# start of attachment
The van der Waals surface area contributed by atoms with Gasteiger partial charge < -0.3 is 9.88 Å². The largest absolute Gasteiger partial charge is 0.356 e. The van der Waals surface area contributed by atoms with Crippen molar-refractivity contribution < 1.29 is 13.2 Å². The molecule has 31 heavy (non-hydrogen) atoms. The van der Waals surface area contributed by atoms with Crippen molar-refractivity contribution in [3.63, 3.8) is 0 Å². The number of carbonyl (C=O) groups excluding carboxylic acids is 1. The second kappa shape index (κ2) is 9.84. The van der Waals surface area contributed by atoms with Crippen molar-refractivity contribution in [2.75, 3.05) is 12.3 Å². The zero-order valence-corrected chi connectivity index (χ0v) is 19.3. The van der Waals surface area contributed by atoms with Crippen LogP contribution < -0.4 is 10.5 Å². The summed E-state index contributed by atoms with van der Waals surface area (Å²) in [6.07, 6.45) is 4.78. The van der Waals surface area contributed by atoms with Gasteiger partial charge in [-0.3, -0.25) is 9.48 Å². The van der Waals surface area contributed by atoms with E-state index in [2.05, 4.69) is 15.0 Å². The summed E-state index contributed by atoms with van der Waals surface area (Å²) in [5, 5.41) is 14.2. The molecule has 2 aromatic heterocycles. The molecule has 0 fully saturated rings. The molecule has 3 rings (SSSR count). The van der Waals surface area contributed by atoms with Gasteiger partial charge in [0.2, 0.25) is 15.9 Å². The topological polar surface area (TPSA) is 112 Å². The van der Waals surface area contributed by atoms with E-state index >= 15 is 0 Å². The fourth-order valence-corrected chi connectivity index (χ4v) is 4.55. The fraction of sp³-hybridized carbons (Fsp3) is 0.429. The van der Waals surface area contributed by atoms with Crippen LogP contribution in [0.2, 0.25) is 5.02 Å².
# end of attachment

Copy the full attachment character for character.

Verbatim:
The van der Waals surface area contributed by atoms with Gasteiger partial charge < -0.3 is 9.88 Å². The largest absolute Gasteiger partial charge is 0.356 e. The van der Waals surface area contributed by atoms with Crippen molar-refractivity contribution < 1.29 is 13.2 Å². The molecule has 31 heavy (non-hydrogen) atoms. The van der Waals surface area contributed by atoms with Crippen molar-refractivity contribution in [3.63, 3.8) is 0 Å². The number of carbonyl (C=O) groups excluding carboxylic acids is 1. The second kappa shape index (κ2) is 9.84. The van der Waals surface area contributed by atoms with Crippen molar-refractivity contribution in [2.75, 3.05) is 12.3 Å². The zero-order valence-corrected chi connectivity index (χ0v) is 19.3. The van der Waals surface area contributed by atoms with Crippen LogP contribution < -0.4 is 10.5 Å². The summed E-state index contributed by atoms with van der Waals surface area (Å²) in [6.07, 6.45) is 4.78. The van der Waals surface area contributed by atoms with Gasteiger partial charge in [-0.3, -0.25) is 9.48 Å². The van der Waals surface area contributed by atoms with E-state index in [2.05, 4.69) is 15.0 Å². The summed E-state index contributed by atoms with van der Waals surface area (Å²) in [5, 5.41) is 14.2. The molecule has 2 aromatic heterocycles. The molecule has 0 fully saturated rings. The molecule has 3 rings (SSSR count). The van der Waals surface area contributed by atoms with Gasteiger partial charge in [0.2, 0.25) is 15.9 Å². The topological polar surface area (TPSA) is 112 Å². The van der Waals surface area contributed by atoms with E-state index >= 15 is 0 Å². The fourth-order valence-corrected chi connectivity index (χ4v) is 4.55. The fraction of sp³-hybridized carbons (Fsp3) is 0.429. The van der Waals surface area contributed by atoms with Crippen LogP contribution in [0.2, 0.25) is 5.02 Å².